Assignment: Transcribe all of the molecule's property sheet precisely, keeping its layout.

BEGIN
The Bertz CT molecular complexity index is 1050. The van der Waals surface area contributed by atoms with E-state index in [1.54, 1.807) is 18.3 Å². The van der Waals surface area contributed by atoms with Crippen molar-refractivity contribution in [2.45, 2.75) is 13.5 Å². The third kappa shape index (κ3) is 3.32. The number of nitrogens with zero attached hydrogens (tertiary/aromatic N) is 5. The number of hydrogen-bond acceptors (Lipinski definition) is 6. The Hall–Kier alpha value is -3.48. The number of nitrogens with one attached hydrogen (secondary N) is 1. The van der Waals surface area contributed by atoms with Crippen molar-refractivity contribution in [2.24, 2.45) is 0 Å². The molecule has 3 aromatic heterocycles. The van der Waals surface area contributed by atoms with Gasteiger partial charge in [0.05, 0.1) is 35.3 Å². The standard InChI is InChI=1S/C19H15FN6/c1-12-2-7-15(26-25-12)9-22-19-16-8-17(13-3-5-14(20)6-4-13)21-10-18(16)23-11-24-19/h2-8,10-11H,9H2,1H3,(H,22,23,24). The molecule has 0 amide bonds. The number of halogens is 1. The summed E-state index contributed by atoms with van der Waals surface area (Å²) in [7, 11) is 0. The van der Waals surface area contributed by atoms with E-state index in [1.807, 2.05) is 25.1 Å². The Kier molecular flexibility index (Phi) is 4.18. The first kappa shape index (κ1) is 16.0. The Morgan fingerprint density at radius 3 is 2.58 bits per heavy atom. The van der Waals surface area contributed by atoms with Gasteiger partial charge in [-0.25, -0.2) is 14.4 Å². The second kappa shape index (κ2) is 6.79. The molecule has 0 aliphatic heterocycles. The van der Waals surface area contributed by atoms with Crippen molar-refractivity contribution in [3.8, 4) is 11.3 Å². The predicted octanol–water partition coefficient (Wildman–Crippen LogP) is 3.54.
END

The Bertz CT molecular complexity index is 1050. The van der Waals surface area contributed by atoms with E-state index in [1.54, 1.807) is 18.3 Å². The van der Waals surface area contributed by atoms with Crippen molar-refractivity contribution in [2.45, 2.75) is 13.5 Å². The third kappa shape index (κ3) is 3.32. The number of nitrogens with zero attached hydrogens (tertiary/aromatic N) is 5. The number of hydrogen-bond acceptors (Lipinski definition) is 6. The Hall–Kier alpha value is -3.48. The number of nitrogens with one attached hydrogen (secondary N) is 1. The van der Waals surface area contributed by atoms with Crippen molar-refractivity contribution in [2.24, 2.45) is 0 Å². The molecule has 3 aromatic heterocycles. The van der Waals surface area contributed by atoms with Gasteiger partial charge in [0.05, 0.1) is 35.3 Å². The standard InChI is InChI=1S/C19H15FN6/c1-12-2-7-15(26-25-12)9-22-19-16-8-17(13-3-5-14(20)6-4-13)21-10-18(16)23-11-24-19/h2-8,10-11H,9H2,1H3,(H,22,23,24). The molecule has 0 amide bonds. The number of halogens is 1. The summed E-state index contributed by atoms with van der Waals surface area (Å²) in [7, 11) is 0. The van der Waals surface area contributed by atoms with E-state index in [1.807, 2.05) is 25.1 Å². The Kier molecular flexibility index (Phi) is 4.18. The first kappa shape index (κ1) is 16.0. The Morgan fingerprint density at radius 3 is 2.58 bits per heavy atom. The van der Waals surface area contributed by atoms with Gasteiger partial charge in [-0.25, -0.2) is 14.4 Å². The second kappa shape index (κ2) is 6.79. The molecule has 0 aliphatic heterocycles. The van der Waals surface area contributed by atoms with Crippen molar-refractivity contribution in [3.8, 4) is 11.3 Å². The predicted octanol–water partition coefficient (Wildman–Crippen LogP) is 3.54.